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MadRiver
11-15-2006, 05:03 PM
Howdy all. I'm running Coker 185R15 tires on my TR-250 -- which is the standard size -- and I had a question about pressure. The recommended tire pressure listed on the plate inside the glovebox lid seems very low to me: 20psi front, 24 psi rear. The tire itself indicates that 40psi is the max, and I of course wouldn't even dream of approachig 40, but still, 20 and 24 seems low. I would think 30 would be more appropriate. Thoughts, comments?

Thanks as always!

B.

roofman
11-15-2006, 05:22 PM
Following the tire pressure rating on the tire is usually the best advice.

PeterK
11-15-2006, 05:23 PM
I run 32F/30R in the TR3. 20/24 is too low for good gas mileage and responsive handling. I run less in the rear to help it stick better on fast corners.

Geo Hahn
11-15-2006, 05:25 PM
I run the max in the rear and a couple pf pounds less up front... e.g. 34F & 36R on Michelins, Dunlops & Coopers.

The ride may be a bit harsh for some -- but it feels right to me.

Alan_Myers
11-15-2006, 06:47 PM
Hi all,

The original tire pressures given in the manuals or imprinted on the glovebox lid for TR2/3/4/etc. are totally meaningless today, since these are almost all for bias ply tires and not applicable to today's radials. Today's tires need to use higher pressure.

It's also not a good idea to use the "max pressure" shown on the side wall of any particular tire. Just as it says, that's the max, not a recommended pressure to use. Some tires have a range imprinted on them, but even that is only an approximation.

You really, really have to experiment with your particular car. Too hard will let the tires slip more in corners, and so will too soft. In the case of too hard, it's because only the center portion of the tread is in good contact with the road. In the case of too soft, it's because the tire deforms during cornering and only the outer portion of the tread is in good contact with the road.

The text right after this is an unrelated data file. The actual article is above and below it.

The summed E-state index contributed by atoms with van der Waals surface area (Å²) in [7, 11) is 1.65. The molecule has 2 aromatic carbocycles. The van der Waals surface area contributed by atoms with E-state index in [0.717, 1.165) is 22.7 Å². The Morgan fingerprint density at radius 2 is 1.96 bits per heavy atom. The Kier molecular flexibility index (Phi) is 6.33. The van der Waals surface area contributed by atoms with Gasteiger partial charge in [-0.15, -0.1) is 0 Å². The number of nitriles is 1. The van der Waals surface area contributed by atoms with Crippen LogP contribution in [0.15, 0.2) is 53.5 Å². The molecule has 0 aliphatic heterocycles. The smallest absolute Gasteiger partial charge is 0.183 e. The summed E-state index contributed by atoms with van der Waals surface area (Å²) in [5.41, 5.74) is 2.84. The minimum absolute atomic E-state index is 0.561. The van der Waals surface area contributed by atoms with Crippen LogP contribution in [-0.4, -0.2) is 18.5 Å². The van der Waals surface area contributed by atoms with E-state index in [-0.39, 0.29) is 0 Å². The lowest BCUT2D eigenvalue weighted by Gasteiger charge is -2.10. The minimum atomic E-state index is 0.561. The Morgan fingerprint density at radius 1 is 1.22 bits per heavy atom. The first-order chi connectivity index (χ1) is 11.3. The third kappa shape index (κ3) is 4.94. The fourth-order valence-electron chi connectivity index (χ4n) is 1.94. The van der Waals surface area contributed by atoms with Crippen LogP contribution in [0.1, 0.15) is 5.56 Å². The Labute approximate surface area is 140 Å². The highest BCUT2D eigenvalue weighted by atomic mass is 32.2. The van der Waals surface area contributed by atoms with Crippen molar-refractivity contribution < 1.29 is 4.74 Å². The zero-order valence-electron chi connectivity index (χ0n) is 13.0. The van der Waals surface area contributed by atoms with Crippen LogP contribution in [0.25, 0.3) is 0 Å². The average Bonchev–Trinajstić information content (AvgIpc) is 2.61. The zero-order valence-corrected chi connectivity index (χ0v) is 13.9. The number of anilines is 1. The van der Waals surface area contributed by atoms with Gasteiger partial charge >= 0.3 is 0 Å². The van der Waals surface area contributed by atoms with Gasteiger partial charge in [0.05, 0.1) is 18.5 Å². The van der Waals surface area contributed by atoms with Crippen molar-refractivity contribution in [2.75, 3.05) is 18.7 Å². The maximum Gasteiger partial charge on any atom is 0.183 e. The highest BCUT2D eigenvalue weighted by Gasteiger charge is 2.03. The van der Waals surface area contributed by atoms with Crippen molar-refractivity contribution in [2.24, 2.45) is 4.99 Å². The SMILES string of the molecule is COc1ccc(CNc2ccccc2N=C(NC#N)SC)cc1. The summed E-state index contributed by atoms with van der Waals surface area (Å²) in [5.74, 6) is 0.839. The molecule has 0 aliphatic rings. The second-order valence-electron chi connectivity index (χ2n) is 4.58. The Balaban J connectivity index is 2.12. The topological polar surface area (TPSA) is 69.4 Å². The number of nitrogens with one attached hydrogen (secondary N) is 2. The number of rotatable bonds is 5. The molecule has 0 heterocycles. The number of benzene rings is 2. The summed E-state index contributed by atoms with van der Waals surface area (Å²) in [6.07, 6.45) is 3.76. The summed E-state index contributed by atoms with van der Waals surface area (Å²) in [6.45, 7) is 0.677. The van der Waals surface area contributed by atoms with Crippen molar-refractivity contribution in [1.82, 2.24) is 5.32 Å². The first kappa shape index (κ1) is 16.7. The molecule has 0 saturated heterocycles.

It's also a falicy that softer settings mean better "stick-tion" in fast corners. Just the opposite, because softer settings allowing the tire to deform/roll more under hard cornering stresses.

Road racers often use 40 psi and higher, and the smartest ones never bother to ask what someone else is running in their tires because they know it has no bearing on what will work best in their particular car. Due to differences in weight distribution, tires/tire age, suspension setup, power to weight ratio, the ambient temperature, track surface and other factors they each work it out by trying different settings and seeing what works. Basically, they raise the pressure as high as possible until the tire starts to break loose (oversteer if it's a rear tire, understeer if it's a front tire breaking loose), then back off a little looking for a good, controllable balance between front and rear that allows the shortest possible lap times thanks to the quickest possible corners.

Heck, watch a NASCAR race sometime and you'll see them tweaking by a one pound or less, from front to rear and side to side, to really dial it in and get the best possible performance.

Of course, these racers are also the guys who say. "If you ain't scared, you aren't going fast enough." That's the extreme of tuning, and we're talking about street cars, right? After all, you're probably not looking to shave 2 seconds off your commute, right?!

Most tire stores set pressure about 32 to 36 psi on newly mounted tires. This is just an initial setting and likely needs to be reduced, especially for a lighter car like our TRs.

I'd suggest you try 30 and drive it "spiritedly", see what happens. You will probably end up a little higher or lower, and probably different front and rear. This can change, too, Summer to Winter and with different tires or as tires wear. For example, my LR used 28 front, 32 rear when it had Michelins on it, but now I use 32 front and 38 rear with a set of Pirelli. The very best test is in the wet, when it's raining. Here a too-low or too-high tire will show up much more obviously! Just be a little careful about the testing, to be safe.